According to the Centers for Disease Control and Prevention (CDC), 1.3 million elderly or dependent adults live in nursing homes across the United States. Nursing homes can offer 24-hour medical care and supervision, social opportunities, and recreational activities for your loved ones. While many residents enjoy nursing home life, others are not as fortunate. Sadly, abuse and neglect sometimes occur at the hands of staff members who you should be able to trust.
If your loved one suffered from abuse while living in a nursing home, you might be able to take legal action. In some cases, victims of abuse and their families can collect compensation by filing a legal claim. A Deerfield Beach nursing home abuse lawyer can help you learn more about your options during this difficult time.
Call Ben Crump Law, PLLC, today at 800-959-1444; a team member is available to discuss your case in detail.
Nursing Home Abuse and Neglect
Abuse encompasses a range of intentional behavior that causes harm to another person. Abuse includes harmful behavior of a physical, emotional, financial, or sexual nature.
Neglect in a nursing home setting involves the failure of a caregiver or facility to provide a resident with appropriate or necessary care. Neglect is not always intentional, but it can seriously jeopardize a victim’s health and well-being. Examples of neglect include:
- Failure to administer medications correctly.
- Lack of supervision for residents with cognitive disorders.
- Unsafe living conditions.
Nursing home abuse and neglect are more prevalent than you might expect. The Department of Justice (DOJ) estimated that on an annual basis, approximately 10% of elderly adults will experience a form of abuse. Shockingly, according to a 2020 report by the World Health Organization (WHO), over 64 percent of caregivers at nursing home facilities admitted to mistreating a resident in the previous year. These startling figures do not include unreported cases, and the WHO estimates actual cases of elder abuse could be as many as 24 times the reported number.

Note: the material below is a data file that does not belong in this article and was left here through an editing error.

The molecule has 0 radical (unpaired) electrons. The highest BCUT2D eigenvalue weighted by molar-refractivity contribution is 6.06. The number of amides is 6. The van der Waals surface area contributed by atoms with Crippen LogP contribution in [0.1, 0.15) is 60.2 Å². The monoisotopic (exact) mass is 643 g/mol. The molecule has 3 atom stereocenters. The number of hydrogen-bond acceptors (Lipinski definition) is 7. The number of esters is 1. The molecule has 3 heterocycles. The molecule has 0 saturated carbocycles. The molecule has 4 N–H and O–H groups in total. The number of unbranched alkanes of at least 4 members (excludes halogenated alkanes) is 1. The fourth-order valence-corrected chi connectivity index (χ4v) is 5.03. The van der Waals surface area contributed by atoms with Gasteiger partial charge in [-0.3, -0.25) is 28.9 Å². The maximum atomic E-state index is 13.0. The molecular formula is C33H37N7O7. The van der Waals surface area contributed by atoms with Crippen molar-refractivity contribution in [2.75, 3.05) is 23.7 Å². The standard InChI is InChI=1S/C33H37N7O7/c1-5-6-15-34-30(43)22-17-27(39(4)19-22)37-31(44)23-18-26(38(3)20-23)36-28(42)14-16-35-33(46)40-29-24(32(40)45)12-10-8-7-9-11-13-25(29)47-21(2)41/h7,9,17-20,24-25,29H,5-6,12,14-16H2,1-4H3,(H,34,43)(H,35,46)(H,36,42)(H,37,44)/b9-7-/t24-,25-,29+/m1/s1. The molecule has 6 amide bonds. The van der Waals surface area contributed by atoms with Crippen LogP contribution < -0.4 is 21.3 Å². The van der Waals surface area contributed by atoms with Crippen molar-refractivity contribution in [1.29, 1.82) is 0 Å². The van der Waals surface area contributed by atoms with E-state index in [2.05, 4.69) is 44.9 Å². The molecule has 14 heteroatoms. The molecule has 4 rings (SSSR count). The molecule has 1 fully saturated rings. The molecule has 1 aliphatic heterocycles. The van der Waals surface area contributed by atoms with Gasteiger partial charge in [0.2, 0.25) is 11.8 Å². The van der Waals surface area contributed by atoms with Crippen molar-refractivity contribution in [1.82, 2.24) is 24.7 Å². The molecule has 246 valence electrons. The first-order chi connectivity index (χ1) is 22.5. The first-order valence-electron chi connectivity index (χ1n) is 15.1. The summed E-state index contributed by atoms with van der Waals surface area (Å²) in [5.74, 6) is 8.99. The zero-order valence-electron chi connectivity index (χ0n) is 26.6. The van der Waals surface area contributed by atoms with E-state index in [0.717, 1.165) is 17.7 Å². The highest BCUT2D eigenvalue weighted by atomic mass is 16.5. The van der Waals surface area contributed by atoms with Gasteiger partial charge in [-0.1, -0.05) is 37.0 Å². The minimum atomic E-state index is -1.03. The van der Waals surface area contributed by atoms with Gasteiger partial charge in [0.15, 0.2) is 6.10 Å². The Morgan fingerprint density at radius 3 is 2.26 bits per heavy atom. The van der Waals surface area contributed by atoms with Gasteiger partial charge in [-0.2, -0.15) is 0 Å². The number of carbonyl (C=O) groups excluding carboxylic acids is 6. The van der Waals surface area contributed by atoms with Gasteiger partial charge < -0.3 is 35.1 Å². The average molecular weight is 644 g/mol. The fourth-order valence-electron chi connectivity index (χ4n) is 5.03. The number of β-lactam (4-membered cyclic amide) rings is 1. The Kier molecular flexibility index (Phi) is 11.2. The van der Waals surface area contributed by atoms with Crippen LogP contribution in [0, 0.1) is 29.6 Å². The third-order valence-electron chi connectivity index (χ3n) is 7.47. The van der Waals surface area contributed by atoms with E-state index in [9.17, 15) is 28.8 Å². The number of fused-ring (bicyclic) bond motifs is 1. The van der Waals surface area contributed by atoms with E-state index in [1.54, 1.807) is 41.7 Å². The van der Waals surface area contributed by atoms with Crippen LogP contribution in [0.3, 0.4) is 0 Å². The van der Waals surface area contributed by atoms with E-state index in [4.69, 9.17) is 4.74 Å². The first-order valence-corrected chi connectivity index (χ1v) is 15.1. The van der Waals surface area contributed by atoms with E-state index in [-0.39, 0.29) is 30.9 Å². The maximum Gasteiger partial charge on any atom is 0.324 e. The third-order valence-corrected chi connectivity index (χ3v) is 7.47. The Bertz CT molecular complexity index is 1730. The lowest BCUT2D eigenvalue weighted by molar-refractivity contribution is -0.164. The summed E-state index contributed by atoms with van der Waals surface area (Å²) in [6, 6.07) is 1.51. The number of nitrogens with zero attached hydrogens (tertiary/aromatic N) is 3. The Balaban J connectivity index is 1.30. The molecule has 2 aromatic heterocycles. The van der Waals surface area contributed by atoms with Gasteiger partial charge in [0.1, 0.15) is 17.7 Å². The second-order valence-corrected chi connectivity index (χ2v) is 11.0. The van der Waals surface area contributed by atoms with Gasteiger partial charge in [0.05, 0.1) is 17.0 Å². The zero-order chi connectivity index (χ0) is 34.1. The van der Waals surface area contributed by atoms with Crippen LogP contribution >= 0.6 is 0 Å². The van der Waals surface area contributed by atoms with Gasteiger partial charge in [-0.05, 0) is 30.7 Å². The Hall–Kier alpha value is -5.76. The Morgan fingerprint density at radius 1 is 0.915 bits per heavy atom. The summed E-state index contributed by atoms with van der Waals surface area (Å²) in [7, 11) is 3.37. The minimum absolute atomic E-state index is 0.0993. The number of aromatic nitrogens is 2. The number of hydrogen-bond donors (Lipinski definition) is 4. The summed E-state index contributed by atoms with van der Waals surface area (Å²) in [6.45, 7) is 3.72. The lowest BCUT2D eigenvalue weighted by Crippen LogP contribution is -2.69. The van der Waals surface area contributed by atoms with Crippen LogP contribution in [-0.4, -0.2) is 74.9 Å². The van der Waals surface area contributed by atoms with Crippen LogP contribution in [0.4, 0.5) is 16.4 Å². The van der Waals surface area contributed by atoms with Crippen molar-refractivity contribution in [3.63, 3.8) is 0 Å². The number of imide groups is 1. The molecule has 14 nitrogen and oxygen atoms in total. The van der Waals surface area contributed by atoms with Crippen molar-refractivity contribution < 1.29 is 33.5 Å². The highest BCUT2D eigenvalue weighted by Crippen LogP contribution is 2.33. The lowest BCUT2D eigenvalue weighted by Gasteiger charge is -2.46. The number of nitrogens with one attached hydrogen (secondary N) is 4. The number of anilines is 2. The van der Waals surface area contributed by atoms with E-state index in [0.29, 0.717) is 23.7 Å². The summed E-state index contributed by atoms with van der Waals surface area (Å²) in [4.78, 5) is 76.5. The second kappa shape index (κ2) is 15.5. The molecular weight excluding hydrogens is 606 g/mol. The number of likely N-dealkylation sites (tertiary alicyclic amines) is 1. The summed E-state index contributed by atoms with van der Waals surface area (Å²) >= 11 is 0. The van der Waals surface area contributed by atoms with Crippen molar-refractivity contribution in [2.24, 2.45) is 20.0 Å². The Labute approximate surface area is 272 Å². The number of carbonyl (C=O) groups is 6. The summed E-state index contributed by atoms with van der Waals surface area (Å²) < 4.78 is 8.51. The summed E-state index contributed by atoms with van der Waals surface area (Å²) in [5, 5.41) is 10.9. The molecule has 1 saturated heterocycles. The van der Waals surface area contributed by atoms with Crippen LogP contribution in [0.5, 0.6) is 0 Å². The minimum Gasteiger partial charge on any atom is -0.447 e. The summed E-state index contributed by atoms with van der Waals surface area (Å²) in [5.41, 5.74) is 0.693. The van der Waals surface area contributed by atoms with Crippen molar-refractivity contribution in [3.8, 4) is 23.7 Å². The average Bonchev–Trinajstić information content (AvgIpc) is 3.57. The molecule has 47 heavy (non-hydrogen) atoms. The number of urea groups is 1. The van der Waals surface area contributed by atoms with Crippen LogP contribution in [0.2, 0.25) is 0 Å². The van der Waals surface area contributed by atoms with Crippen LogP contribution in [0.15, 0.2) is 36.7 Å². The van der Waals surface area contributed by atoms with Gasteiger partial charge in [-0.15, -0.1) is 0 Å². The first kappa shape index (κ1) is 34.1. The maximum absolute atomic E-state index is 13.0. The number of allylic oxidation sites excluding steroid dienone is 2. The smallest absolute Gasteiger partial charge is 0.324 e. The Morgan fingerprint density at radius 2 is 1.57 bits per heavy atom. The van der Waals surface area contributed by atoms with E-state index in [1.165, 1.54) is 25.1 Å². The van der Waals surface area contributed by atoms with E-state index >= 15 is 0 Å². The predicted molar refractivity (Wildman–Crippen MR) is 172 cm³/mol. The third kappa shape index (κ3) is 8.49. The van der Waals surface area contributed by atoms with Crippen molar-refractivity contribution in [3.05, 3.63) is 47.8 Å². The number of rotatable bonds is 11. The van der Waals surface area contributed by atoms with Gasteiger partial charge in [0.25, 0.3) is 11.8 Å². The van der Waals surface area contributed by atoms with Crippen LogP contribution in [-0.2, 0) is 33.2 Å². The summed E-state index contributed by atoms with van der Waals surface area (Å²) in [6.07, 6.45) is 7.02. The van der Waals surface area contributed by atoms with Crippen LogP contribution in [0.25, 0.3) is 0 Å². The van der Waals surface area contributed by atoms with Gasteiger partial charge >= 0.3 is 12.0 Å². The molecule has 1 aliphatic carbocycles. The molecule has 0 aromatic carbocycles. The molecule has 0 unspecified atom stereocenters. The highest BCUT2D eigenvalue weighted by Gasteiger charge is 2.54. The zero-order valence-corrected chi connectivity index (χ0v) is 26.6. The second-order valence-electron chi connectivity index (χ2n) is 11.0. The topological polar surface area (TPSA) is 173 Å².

Any nursing home resident is in danger of abuse or neglect. While nothing can make up for the pain and suffering your loved one and family has experienced because of abuse, the silver lining during this difficult time is that you could receive justice and compensation through legal action. If you would like to learn more about what you can do to seek justice for your loved one’s pain and suffering, call Ben Crump Law, PLLC, to speak with a team member today.
Perpetrators of Abuse
Abusers often prey on elderly victims because of their physical or mental impairments. Abusers can be facility staff members, caregivers, contractors working at a nursing home, or even other residents and visitors. Because potential perpetrators of abuse abound at a nursing home, recognizing the warning signs that something might be wrong can help you determine if your loved one was a victim.
Signs That Something Could Be Wrong
If your loved one exhibited or currently displays any of the following signs of abuse or neglect, it could indicate that something happened:
- Changes in personality.
- Decreased mood, anxiety, or depression.